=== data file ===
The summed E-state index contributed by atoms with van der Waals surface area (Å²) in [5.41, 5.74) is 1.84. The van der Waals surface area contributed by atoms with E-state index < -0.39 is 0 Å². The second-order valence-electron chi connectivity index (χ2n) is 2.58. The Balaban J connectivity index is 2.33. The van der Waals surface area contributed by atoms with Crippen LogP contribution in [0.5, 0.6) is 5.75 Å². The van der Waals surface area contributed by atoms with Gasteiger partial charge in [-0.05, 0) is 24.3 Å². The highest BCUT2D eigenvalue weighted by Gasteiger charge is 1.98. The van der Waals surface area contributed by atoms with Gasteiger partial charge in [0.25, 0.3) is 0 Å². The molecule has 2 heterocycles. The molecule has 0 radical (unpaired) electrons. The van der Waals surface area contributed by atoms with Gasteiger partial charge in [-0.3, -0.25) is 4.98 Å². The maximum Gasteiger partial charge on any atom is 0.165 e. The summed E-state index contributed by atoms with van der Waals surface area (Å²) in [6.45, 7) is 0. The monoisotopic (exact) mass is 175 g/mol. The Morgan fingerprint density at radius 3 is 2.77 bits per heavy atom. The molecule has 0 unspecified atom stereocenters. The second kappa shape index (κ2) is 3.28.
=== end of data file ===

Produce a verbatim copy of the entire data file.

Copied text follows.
The summed E-state index contributed by atoms with van der Waals surface area (Å²) in [5.41, 5.74) is 1.84. The van der Waals surface area contributed by atoms with E-state index < -0.39 is 0 Å². The second-order valence-electron chi connectivity index (χ2n) is 2.58. The Balaban J connectivity index is 2.33. The van der Waals surface area contributed by atoms with Crippen LogP contribution in [0.5, 0.6) is 5.75 Å². The van der Waals surface area contributed by atoms with Gasteiger partial charge in [-0.05, 0) is 24.3 Å². The highest BCUT2D eigenvalue weighted by Gasteiger charge is 1.98. The van der Waals surface area contributed by atoms with Gasteiger partial charge in [0.25, 0.3) is 0 Å². The molecule has 2 heterocycles. The molecule has 0 radical (unpaired) electrons. The van der Waals surface area contributed by atoms with Gasteiger partial charge in [-0.3, -0.25) is 4.98 Å². The maximum Gasteiger partial charge on any atom is 0.165 e. The summed E-state index contributed by atoms with van der Waals surface area (Å²) in [6.45, 7) is 0. The monoisotopic (exact) mass is 175 g/mol. The Morgan fingerprint density at radius 3 is 2.77 bits per heavy atom. The molecule has 0 unspecified atom stereocenters. The second kappa shape index (κ2) is 3.28.